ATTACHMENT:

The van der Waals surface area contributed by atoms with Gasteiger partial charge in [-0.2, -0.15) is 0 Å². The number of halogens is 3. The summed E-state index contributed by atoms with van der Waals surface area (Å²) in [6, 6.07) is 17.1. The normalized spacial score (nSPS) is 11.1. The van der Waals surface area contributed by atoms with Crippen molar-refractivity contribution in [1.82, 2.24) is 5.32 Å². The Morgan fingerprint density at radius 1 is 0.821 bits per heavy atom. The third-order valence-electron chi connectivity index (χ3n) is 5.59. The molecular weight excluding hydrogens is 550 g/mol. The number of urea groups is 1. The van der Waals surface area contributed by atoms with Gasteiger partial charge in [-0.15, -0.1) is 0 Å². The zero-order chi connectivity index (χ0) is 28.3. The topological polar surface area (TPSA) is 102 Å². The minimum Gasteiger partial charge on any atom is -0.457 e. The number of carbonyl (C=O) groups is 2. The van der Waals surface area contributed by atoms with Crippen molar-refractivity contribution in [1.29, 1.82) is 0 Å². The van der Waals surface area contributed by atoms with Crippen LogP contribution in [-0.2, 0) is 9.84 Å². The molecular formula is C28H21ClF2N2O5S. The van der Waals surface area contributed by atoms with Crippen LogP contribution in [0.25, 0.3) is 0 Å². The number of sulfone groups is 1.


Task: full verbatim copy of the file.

The van der Waals surface area contributed by atoms with Gasteiger partial charge in [-0.2, -0.15) is 0 Å². The number of halogens is 3. The summed E-state index contributed by atoms with van der Waals surface area (Å²) in [6, 6.07) is 17.1. The normalized spacial score (nSPS) is 11.1. The van der Waals surface area contributed by atoms with Crippen molar-refractivity contribution in [1.82, 2.24) is 5.32 Å². The Morgan fingerprint density at radius 1 is 0.821 bits per heavy atom. The third-order valence-electron chi connectivity index (χ3n) is 5.59. The molecular weight excluding hydrogens is 550 g/mol. The number of urea groups is 1. The van der Waals surface area contributed by atoms with Gasteiger partial charge in [-0.15, -0.1) is 0 Å². The zero-order chi connectivity index (χ0) is 28.3. The topological polar surface area (TPSA) is 102 Å². The minimum Gasteiger partial charge on any atom is -0.457 e. The number of carbonyl (C=O) groups is 2. The van der Waals surface area contributed by atoms with Crippen molar-refractivity contribution in [1.29, 1.82) is 0 Å². The van der Waals surface area contributed by atoms with Crippen LogP contribution in [-0.2, 0) is 9.84 Å². The molecular formula is C28H21ClF2N2O5S. The van der Waals surface area contributed by atoms with Crippen LogP contribution in [0.25, 0.3) is 0 Å². The number of sulfone groups is 1.